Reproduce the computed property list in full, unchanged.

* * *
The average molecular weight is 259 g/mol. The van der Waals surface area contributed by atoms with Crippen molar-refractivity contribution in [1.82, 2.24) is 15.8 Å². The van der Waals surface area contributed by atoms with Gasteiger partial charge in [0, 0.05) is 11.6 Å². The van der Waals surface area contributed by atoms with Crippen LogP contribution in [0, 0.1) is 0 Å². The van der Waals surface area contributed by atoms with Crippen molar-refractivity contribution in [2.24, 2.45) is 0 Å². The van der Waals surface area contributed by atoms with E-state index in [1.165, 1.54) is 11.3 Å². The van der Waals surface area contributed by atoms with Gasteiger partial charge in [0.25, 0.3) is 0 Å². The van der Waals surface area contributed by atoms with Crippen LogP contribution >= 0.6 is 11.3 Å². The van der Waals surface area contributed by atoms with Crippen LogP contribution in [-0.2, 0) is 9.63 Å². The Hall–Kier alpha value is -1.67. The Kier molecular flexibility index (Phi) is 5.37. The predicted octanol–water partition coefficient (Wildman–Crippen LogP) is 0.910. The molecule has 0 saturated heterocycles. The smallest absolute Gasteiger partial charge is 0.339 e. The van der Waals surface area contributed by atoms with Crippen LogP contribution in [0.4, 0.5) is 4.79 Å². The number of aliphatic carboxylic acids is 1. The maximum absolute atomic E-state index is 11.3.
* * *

The average molecular weight is 259 g/mol. The van der Waals surface area contributed by atoms with Crippen molar-refractivity contribution in [1.82, 2.24) is 15.8 Å². The van der Waals surface area contributed by atoms with Gasteiger partial charge in [0, 0.05) is 11.6 Å². The van der Waals surface area contributed by atoms with Crippen LogP contribution in [0, 0.1) is 0 Å². The van der Waals surface area contributed by atoms with Crippen molar-refractivity contribution in [2.24, 2.45) is 0 Å². The van der Waals surface area contributed by atoms with E-state index in [1.165, 1.54) is 11.3 Å². The van der Waals surface area contributed by atoms with Gasteiger partial charge in [0.25, 0.3) is 0 Å². The van der Waals surface area contributed by atoms with Crippen LogP contribution >= 0.6 is 11.3 Å². The van der Waals surface area contributed by atoms with Crippen LogP contribution in [-0.2, 0) is 9.63 Å². The Hall–Kier alpha value is -1.67. The Kier molecular flexibility index (Phi) is 5.37. The predicted octanol–water partition coefficient (Wildman–Crippen LogP) is 0.910. The molecule has 0 saturated heterocycles. The smallest absolute Gasteiger partial charge is 0.339 e. The van der Waals surface area contributed by atoms with Crippen LogP contribution in [0.4, 0.5) is 4.79 Å². The number of aliphatic carboxylic acids is 1. The maximum absolute atomic E-state index is 11.3.